Does a Final Restraining Order Go On Forever?

Some things are ‘forever’, but in New Jersey, a Final Restraining Order (FRO) does not have to be forever if there are significant reasons why the FRO is no longer needed. A domestic violence restraining order is issued by the Court to prevent future acts of domestic violence. The most significant issue a trial court has to resolve when issuing an Order is whether that level of protection is actually needed to prevent future acts by the defendant. Because this type of Order is civil (rather than criminal) in nature, an application can be made to the Court to establish that the Order is no longer needed. The protected party must be notified of the application to dissolve the FRO, and they have a right to be heard by the Judge as to whether the application to dissolve should be denied. does a final restraining order go on forever, domestic violenceTo support this type of application, you will need to obtain the transcript of the proceeding when the Court issued the restraining order. In addition, there are a number of other factors that a reviewing Judge will want you to address. It is the burden of the party seeking to dismiss the protections to establish why the Order should be granted. It is not sufficient to simply say that ‘X’ amount of time has passed; or, that there have been no violations by the defendant. So, does a final restraining order go on forever? No. It doe snot have to. To have a chance to prevail, the applicant/defendant must show the Court that the Restraining Order is not needed, not just that it is ‘burdensome’ on the defendant. Similarly, it is not sufficient for the protected party to simply object to the dismissal. The plaintiff must be able to articulate a reason why the petition to dismiss should be denied.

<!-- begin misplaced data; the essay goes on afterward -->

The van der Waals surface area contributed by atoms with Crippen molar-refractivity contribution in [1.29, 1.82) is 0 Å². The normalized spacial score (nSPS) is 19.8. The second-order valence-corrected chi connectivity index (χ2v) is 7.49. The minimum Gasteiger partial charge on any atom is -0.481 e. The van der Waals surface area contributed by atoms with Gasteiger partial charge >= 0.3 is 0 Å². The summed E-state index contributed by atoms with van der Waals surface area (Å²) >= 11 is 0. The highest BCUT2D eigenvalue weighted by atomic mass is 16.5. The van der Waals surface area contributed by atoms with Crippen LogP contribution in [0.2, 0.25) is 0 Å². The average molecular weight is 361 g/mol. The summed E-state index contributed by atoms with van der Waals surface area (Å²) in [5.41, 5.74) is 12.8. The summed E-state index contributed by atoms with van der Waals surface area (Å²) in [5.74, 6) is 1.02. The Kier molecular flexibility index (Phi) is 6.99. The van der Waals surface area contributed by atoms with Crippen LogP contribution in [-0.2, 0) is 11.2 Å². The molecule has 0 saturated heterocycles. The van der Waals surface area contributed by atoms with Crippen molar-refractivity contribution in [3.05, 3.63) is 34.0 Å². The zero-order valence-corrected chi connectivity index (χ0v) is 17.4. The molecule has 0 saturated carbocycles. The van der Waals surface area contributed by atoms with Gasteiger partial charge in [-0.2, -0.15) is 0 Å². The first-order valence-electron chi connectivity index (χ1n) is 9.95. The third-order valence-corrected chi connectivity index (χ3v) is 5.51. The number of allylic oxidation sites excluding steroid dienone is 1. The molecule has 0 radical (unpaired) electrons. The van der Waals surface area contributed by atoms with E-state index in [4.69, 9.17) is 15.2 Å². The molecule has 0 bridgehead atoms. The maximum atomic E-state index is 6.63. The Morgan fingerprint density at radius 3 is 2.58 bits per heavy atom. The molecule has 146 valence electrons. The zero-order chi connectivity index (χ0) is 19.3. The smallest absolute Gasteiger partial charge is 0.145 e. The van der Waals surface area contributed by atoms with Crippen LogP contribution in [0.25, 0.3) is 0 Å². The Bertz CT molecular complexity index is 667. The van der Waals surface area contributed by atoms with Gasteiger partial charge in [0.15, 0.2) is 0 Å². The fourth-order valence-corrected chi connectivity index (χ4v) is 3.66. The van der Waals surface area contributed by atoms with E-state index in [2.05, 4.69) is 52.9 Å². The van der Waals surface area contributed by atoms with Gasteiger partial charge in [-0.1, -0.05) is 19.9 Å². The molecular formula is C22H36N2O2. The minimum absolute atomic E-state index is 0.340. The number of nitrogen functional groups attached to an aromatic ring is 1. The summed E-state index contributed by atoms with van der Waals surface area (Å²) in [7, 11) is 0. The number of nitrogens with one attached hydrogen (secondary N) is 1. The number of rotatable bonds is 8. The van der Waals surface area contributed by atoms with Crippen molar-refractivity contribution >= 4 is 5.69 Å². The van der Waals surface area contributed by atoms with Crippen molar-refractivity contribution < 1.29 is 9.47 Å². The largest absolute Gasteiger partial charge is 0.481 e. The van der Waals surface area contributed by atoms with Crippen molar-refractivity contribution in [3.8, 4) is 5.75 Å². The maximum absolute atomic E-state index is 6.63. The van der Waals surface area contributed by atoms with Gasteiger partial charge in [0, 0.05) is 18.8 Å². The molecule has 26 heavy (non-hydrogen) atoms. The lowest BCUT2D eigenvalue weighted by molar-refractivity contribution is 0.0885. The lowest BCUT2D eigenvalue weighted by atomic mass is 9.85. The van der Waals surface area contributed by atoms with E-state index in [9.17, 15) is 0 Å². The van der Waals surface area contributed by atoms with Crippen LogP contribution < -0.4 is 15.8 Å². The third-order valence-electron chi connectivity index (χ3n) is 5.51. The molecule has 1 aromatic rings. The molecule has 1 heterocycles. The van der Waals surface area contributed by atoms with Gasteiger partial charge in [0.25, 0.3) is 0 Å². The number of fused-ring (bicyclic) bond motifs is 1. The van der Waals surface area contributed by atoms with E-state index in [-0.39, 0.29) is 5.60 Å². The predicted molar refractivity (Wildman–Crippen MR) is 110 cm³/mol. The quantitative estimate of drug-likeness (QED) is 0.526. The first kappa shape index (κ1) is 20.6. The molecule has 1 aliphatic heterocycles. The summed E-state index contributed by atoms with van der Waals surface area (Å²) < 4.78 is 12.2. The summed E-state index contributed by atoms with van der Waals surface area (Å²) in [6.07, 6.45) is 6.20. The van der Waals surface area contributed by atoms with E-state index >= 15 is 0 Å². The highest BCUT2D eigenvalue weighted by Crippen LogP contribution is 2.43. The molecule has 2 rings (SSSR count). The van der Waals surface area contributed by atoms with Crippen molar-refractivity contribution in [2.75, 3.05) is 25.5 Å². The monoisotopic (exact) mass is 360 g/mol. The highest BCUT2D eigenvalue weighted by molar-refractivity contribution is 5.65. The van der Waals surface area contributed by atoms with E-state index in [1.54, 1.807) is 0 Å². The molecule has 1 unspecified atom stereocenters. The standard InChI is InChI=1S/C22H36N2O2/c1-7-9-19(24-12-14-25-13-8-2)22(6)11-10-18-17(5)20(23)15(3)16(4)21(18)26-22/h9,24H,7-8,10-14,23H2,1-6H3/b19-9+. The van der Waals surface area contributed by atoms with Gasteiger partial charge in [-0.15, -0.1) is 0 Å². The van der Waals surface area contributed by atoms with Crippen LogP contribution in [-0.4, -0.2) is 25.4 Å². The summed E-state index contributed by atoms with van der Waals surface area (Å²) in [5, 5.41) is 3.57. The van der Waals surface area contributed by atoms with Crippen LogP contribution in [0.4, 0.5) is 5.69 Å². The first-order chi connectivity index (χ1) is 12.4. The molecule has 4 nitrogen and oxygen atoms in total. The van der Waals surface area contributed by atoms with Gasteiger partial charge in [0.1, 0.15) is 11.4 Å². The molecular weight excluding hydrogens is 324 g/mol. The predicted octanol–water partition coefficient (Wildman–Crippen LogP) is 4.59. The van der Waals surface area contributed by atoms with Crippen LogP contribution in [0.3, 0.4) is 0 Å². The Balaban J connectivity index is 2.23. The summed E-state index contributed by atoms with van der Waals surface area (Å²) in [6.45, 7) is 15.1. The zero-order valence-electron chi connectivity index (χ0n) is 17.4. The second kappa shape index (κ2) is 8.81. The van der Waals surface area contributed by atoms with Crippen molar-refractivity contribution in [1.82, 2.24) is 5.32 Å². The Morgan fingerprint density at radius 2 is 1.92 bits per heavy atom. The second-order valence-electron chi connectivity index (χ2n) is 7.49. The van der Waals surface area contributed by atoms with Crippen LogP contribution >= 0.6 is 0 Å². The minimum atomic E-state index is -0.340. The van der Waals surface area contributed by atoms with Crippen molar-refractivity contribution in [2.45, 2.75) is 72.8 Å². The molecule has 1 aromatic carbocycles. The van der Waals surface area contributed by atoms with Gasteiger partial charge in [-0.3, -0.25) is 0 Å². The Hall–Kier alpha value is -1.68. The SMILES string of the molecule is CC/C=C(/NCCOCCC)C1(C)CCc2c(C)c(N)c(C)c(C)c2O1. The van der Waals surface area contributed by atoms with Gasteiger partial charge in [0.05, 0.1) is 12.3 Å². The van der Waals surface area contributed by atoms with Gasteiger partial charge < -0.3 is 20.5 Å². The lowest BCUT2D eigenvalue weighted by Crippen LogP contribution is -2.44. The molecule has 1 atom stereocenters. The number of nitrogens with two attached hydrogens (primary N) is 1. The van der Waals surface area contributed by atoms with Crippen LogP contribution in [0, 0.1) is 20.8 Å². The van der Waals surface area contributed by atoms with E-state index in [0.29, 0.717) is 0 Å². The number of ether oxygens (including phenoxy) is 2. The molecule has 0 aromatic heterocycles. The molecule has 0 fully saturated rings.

If you have questions on a situation you are in regarding a restraining order, please phone my office for a free consult on what options exist for you. I can be reached on this secure form, or through my office phone 24/7 at 973-982-1200
Howard W. Bailey, Esq.
550 Broad Street, Suite 601
Newark, NJ 07102

#DomesticViolence #FRO #Reconsideration